Upadhyay, however, withdrew his petition after Justice Nariman warned him of a heavy monetary penalty if he insisted that his petition be heard.
Justice Nariman also did not allow Upadhyay to approach the Law Commission or the High court with his petition.
Though Upadhyay hailing from BJP failed to get a favourable order from the Supreme Court, his effort appears to a link in the long history of a strong bid to bring a Central legislation to prevent conversion.
There is a very important message in the observations of Justice Nariman indicating that these laws can be challenged before different high courts and the Supreme Court of India because, according to Justice Nariman, they are in contravention of the fundamental rights guaranteed in the Constitution of India and a citizen does not require consent or approval of the state government to change his/her religion.
Even before Independence, several Hindu princely states had introduced anti-conversion laws in their states in 1930s and 1940s. The princely states that brought anti-conversion laws included Kota, Bikaner, Jodhpur, Raigarh, Patna, Surguja, Udaipur, and Kalahandi between 1930 and 1946.
After India became Independent in 1947, several attempts were made to bring a central law to curb religious conversion. But the effort did not succeed owing to various reasons. The first anti-conversion Bill, called Indian Conversion (Regulation and Registration) Bill was introduced in Lok Sabha in 1954 but could not be passed. Similarly, another bill called Backward Communities (Religious Protection) Bill in 1960 was tabled in the Parliament in 1960 but fell due to lack of majority. Another attempt was made to bring a central anti-conversion law in 1979 during the Janata Party rule when Morarji Desai was the Prime Minister. The Janata party government introduced the Freedom of Religion Bill in 1979 but it also fell due to lack of support from members of Parliament.
So, what the advocate and BJP leader Ashwini Upadhyay was doing through a PIL in the Supreme Court, was another bid in the chain of previous efforts to seek a central law to curb religious conversion which is given to citizens as a fundamental right under the Constitution. But Upadhyay’s efforts failed as well. However, it is difficult to say if Upadhyay went to the Supreme Court to seek a direction for a central legislation on behalf of his party that has been in the past making demand for a central legislation in this regard.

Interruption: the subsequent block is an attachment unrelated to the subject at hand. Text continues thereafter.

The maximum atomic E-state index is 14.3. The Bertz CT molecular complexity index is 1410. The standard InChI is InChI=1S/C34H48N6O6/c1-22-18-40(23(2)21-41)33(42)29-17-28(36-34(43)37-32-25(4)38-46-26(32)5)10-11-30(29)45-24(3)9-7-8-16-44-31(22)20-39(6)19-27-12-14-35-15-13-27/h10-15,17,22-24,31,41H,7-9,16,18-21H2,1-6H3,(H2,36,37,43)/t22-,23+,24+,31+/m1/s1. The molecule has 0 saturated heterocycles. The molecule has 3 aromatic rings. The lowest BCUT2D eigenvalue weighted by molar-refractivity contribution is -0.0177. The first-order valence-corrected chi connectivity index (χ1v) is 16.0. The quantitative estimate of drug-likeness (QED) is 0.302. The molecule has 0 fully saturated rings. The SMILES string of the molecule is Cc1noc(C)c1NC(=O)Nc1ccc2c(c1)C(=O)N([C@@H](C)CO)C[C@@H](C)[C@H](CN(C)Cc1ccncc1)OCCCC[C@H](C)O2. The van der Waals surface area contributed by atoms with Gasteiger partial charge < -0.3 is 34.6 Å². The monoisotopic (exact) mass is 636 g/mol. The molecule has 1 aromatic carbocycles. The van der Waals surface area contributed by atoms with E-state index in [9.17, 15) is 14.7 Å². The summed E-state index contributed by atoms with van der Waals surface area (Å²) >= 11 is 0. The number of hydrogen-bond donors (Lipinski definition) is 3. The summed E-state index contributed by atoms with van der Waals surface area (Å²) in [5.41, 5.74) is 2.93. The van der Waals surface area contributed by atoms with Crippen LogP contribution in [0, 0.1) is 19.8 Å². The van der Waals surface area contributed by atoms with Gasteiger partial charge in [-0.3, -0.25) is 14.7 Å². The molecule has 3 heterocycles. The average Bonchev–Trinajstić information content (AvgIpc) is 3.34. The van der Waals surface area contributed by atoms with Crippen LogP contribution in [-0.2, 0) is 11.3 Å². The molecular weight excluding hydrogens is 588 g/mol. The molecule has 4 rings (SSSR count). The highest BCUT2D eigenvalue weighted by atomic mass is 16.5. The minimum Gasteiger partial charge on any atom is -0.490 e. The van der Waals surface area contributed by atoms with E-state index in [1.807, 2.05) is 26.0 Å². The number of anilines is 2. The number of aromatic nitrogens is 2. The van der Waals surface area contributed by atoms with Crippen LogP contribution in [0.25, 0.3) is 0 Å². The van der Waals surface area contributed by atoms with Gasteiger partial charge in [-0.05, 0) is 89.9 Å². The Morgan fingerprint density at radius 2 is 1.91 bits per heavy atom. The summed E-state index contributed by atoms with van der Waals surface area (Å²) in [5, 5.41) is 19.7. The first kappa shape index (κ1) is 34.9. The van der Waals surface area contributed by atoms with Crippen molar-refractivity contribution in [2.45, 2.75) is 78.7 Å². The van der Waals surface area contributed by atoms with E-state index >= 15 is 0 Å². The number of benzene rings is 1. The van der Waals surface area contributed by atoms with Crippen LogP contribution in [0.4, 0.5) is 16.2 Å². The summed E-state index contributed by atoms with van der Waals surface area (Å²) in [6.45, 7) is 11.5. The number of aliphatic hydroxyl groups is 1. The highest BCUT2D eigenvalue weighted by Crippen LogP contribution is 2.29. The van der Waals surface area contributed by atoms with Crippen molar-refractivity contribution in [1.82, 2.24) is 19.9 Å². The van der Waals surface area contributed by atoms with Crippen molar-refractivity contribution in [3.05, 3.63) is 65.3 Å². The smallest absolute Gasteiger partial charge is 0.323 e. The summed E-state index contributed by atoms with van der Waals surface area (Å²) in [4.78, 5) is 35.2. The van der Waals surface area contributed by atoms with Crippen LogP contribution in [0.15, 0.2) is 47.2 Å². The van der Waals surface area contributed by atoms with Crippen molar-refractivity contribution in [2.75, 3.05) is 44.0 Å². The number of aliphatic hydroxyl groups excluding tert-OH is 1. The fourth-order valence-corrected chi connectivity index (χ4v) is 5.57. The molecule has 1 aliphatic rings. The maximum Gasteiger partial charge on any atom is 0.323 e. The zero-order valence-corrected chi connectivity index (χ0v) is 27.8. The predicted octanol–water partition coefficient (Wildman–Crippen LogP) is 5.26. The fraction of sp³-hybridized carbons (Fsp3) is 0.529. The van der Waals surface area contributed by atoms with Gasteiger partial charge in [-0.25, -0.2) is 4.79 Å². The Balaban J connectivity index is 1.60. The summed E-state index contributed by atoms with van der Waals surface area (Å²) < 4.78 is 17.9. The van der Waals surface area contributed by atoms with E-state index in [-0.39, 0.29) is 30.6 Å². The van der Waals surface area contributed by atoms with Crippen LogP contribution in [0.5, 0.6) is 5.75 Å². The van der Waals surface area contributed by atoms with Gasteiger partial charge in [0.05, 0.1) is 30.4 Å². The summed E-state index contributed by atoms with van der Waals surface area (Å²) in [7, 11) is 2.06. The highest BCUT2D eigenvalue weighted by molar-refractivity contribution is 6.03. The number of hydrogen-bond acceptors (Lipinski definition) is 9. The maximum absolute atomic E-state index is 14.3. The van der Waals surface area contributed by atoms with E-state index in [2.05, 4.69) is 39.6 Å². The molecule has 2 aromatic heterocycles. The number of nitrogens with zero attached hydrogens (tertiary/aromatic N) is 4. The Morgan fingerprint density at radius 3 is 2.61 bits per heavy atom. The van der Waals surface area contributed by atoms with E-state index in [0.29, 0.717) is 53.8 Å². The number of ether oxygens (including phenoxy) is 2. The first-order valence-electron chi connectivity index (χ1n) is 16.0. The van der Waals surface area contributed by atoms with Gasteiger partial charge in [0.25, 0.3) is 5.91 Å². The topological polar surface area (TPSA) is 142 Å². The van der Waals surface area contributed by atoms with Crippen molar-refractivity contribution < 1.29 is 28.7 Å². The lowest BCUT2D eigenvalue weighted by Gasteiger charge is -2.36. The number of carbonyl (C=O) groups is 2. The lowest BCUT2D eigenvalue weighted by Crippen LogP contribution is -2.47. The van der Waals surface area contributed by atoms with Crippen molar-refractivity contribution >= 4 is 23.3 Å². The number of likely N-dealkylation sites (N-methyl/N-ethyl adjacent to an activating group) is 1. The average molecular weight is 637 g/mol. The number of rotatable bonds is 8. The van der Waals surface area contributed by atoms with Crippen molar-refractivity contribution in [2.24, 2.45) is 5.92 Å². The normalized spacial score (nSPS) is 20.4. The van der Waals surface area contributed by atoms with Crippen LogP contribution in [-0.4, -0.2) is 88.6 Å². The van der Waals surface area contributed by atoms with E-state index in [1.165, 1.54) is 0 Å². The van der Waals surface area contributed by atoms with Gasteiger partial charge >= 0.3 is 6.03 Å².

BJP, claiming itself to be the champion of Hindus in the country, is worried about gradual conversion of Dalits and tribals to non-Hindu religions. Despite many benefits available to the Scheduled Castes and Scheduled Tribes like reservation in government jobs and admission in educational institutions, there has been a tendency among the members of these two classes to give up the religion of their ancestors and embrace other religions where they find social respect and are treated at par with other members of the society which, they feel, is denied to them in the Hindu society. In innumerable media interviews, members of SCs and STs who achieved high ranking positions in the government and politics, admitted that they were not given the same treatment by the society as was given to the members of the upper castes even after acquiring the best of education, achieving high positions and improving their financial status. That was perhaps the chief reason for many members of SCs and STs to convert their faith. This is despite the fact that they are sure to lose benefits like reservation in jobs and admission in educational institutions as these benefits are not available to non-Hindu Dalits or SCs. A petition by National Council of Dalit Christians (NCDC) is already pending in the Supreme Court, demanding reservation and other benefits be extended to Dalits who converted to Christianity. NCDC has demanded that such benefits should be “religion neutral”.